According to BOLT 07, the accounting message of the node looks like this:
- type: 257 (
Where the addresses are as follows:
address descriptorThe types are defined:
one: ipv4; data =
two: ipv6; data =
3: Onion service tor v2; data =
- version 2 onion service addresses; It encodes an 80-bit, truncated one.
hash of a 1024 bit
RSApublic key for the onion service (a.k.a. Tor
4: Onion service tor v3; data =
- version 3 (prop224)
Onion service addresses; Code
[32:32_byte_ed25519_pubkey] || [2:checksum] || [1:version], where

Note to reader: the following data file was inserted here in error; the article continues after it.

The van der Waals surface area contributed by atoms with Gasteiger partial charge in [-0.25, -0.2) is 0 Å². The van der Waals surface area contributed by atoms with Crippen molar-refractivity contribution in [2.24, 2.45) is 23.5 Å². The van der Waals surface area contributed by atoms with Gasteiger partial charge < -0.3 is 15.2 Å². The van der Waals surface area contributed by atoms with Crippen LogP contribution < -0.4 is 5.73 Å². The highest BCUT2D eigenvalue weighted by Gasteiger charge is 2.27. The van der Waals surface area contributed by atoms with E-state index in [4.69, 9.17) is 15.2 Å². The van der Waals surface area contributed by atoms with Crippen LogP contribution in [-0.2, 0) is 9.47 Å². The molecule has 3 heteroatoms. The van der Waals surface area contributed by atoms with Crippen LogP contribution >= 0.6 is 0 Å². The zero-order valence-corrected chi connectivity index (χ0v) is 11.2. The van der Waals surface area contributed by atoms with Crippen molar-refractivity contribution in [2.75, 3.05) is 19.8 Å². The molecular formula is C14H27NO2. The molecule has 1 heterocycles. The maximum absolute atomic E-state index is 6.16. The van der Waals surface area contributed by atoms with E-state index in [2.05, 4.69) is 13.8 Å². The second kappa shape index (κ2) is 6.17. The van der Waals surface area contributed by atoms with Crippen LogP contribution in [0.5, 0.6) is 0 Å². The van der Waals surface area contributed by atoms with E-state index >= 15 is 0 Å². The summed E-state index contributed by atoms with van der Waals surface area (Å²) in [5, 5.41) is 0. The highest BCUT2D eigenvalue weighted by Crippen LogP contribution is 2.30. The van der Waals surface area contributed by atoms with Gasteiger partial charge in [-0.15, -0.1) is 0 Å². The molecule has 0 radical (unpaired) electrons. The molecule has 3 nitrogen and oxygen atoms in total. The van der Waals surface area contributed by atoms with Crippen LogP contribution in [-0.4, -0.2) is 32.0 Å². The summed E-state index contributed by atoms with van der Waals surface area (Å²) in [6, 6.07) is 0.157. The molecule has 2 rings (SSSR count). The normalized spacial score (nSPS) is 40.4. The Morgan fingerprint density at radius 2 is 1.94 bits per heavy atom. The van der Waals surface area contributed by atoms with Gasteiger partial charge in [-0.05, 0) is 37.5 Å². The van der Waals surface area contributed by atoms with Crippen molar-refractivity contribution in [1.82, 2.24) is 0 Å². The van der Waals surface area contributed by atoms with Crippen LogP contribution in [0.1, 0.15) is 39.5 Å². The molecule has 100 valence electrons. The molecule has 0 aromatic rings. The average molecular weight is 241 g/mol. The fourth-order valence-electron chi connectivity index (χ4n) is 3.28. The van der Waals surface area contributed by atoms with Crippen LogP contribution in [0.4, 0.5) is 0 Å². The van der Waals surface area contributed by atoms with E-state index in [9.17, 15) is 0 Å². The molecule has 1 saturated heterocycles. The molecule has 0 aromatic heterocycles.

checksum = sha3 (".onion checksum" | pubkey || version)[:2].
With this in mind, I could announce my node to have the IP address of another existing lightning node or even some arbitrary IP address. While it is clear that nobody could connect with me, since I do not control the IP address, I wonder how implementations could cope with this type of behavior.
Even if the implementations do not fight with such forgery, an attacker could probably use this to fish and trick a user into paying an invoice, since it comes from a node_id that is connected to an IP address of a well-known service where the person attacked could even be a client
Is there anything else that could go wrong with this phishing behavior? Maybe there would even be benefits from it?